Eighteen dancers from Joy’s School of Dance in Innisfail had the opportunity to recently perform for an international audience all while enjoying the sites and sounds of the ‘happiest place on earth’.
Last fall the dancers, who range in age from 11-19 years, auditioned to perform at the Disneyland Resort in California. Their audition was accepted and in February the dance group traveled to Anaheim and were showcased on the Plaza Garden Stage, a performance area inside the Disney Park.
“They were so excited when they found out they had been accepted,” said Joy McIlwain, owner and dance instructor of the dance studio, adding that this is the fourth trip to Disneyland that she has taken dancers on. “For me I think it’s so important to show my dancers what they can do and where dance can take them. I never want the kids to feel that just because we live in a small town, they can’t do certain things.”
The dancers performed two half hour shows in Disneyland where they showcased a variety of dance-types including jazz, tap, hip hop, lyrical and acro.
“I think that if the kids are raising money and they are going down to do a dance trip, it needs to not just be a family holiday. We try to fit in as much dance-wise as we can,” she said. “The kids did six routines at the Showstopper dance competition and for Disney we did two shows as well as a workshop at Disney.”
Bailey Simpson, 15, was one of the dancers on the trip and it was the second time she had gone with the studio to Disneyland.
“Performing at Disney was really fun and we had a pretty good crowd. And we also did well at the competition. It was fun to see the atmosphere of the competition, it is very different than what we have here. Ours are much more structured and they have a lot of fun with theirs,” said Simpson. “I really enjoyed all of it. It was a really fun time.”
One of the highlights of the trip was being able to take classes at one of the most well known studios in the dance profession – the Edge Performing Arts Center in Los Angeles.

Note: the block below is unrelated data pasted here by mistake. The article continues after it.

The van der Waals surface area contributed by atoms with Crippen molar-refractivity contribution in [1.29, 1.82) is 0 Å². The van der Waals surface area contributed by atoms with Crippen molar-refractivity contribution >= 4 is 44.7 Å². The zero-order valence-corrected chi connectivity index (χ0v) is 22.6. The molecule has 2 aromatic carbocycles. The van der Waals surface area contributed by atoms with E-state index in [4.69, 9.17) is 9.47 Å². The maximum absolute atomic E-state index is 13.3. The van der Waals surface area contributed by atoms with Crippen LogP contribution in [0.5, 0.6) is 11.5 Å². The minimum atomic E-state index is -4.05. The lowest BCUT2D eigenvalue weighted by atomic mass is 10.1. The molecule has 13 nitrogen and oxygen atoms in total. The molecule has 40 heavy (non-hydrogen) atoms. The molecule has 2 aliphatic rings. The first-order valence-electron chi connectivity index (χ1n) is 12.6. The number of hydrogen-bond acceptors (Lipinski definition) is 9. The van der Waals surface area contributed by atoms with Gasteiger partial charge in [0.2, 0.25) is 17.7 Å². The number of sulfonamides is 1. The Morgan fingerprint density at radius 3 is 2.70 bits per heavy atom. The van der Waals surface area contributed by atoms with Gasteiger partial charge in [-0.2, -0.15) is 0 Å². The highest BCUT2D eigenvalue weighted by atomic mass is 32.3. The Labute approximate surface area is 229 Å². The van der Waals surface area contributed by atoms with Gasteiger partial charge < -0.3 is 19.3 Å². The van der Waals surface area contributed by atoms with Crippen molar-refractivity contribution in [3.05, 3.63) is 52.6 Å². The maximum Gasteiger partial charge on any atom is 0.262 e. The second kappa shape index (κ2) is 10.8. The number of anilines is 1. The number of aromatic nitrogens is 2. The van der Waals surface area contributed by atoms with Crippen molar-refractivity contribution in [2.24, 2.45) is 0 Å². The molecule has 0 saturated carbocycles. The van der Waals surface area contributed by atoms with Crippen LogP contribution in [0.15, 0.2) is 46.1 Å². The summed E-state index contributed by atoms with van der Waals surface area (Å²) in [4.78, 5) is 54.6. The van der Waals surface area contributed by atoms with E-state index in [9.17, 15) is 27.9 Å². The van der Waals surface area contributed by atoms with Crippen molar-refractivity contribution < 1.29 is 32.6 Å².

“It’s one of the places in the States where everyone goes. For them to go do classes there – they are from small town Alberta, but that doesn’t limit what the possibilities are out there for them,” said McIlwain. “They were really excited to be able to go and say that they have danced there. It’s people that they have looked up to and they got to take a class with them. At the studio they have pictures of the different teachers that teach there and it says who they have worked with in the industry.”
Simpson said it was fun to see the different styles of dance that are taught at the studio.
“We don’t have all the same styles here so it was really great to see and it was fun to take the classes.”
Meanwhile, as part of the Disney Performing Art program, dance groups, choirs, ensembles and marching bands from around the world have an opportunity to apply to perform each year at both the Disneyland and the Walt Disney World resorts. Once selected, they are given the opportunity to perform at the resort for an international audience of theme park guests. Millions of performers have graced the stages of the Disney Parks in the more than 25-year history of the program.